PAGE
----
12/24/2009

There once was a man named...

A long time ago, 1955 to be exact, Colonel Harry Shoup answered a simple phone call. As the phone rang, to be sure his heart was probably racing. For him, when the operations phone rang it was usually a sign of trouble, for his assigned post was director of the Continental Air Defense Command. The phone number to Ops was classified and not distributed unless you had a "need to know". Yes, THE phone was ringing, and it was Christmas Eve.

Was something spotted on Radar on a base somewhere in the United States? Was CONAD being called into action on this...one of America's most treasured holidays? Could we be under attack?

The voice on the other end of the phone startled him.

"Can I talk to Santa please"

Like many members of our Military, Colonel Shoup was not only intelligent, but quick on his feet. When he arrived at work that Christmas Eve, he had no idea that a simple advertising error from a local Sears and Roebuck would, very publicly, push his organization into the spotlight. A simple phone number error caused this child to believe he was calling Santa. Colonel Shoup couldn't let him down.

Improvise. Adapt. Overcome.

He immediately told the young caller (and many callers to come) that Santa was up and away in the sleigh, and that CONAD had his signature on Radar (thanks to Rudolf's nose). He gave the youngster Santa's location, and let him know that CONAD was on the watch.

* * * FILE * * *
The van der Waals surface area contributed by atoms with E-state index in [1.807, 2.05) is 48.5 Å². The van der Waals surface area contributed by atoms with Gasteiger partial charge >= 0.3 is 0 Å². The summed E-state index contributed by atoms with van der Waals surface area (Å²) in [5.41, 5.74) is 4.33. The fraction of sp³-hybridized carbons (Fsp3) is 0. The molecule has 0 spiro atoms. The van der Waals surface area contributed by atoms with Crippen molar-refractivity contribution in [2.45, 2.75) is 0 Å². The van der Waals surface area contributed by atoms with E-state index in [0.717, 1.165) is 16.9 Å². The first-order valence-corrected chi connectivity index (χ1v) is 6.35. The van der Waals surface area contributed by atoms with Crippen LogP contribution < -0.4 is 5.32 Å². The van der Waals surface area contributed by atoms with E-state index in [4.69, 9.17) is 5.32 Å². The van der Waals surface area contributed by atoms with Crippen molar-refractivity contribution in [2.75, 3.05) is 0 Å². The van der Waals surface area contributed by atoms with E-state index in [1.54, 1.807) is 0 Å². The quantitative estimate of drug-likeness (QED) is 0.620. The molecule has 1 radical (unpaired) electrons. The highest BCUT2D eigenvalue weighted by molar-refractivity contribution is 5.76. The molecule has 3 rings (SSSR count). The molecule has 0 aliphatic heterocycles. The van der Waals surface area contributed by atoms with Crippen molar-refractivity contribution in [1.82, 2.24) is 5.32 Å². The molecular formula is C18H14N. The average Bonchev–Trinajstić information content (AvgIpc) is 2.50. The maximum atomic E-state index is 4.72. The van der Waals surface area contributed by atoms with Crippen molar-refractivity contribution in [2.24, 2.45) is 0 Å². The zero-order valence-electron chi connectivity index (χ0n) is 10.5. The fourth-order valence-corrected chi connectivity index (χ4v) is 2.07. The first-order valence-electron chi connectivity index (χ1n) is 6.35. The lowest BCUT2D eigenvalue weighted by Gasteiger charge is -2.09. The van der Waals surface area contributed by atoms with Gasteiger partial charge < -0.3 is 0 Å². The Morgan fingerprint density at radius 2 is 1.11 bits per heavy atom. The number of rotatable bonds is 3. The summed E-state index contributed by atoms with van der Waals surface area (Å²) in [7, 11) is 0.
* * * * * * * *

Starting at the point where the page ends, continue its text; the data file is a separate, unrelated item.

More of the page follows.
Satisfied, the youngster hung up - the first of many youngsters to get an update from Colonel Santa and his men and women at CONAD.

As CONAD morphed into NORAD, the Department of Defense as well as the fine men and women of the US Military continued the tradition of tracking Santa throughout his journey. Manning phones and providing updates became a treasured assigment for the mission was an important one; children all over the world were counting on them.

Fighter Jets began interceptions of the sleigh (which officially weighs in at 75,000 g.d. at takeoff - for those of you who aren't familiar with the measurement - g.d=gumdrops). They tipped their wings in greeting to St. Nick - who has always responded with a wave back.

A website was developed - NoradSanta.org, and millions of children and adults alike drop in via cyberspace to see where Santa has been, and where he is going next.

All because the phone rang on that dark night in 1955.

That night in 1955, Colonel Shoup accepted of his own accord, not only the mission of keeping our airspace safe, but keeping the jolly old elf on Radar, and the joy and miracle of Santa alive in the hearts and minds of youngsters everywhere.

Colonel Shoup passed away in March of 2009. This is the first Christmas that NORAD is tracking Santa since Colonel Santa passed. But because of his actions on that night, much like Rudolph, Colonel Shoup and his actions have, without a doubt, gone down in history. Thank you Colonel Santa...for your service not only to our country...but for your love of Christmas, all things Santa, and your love of children.


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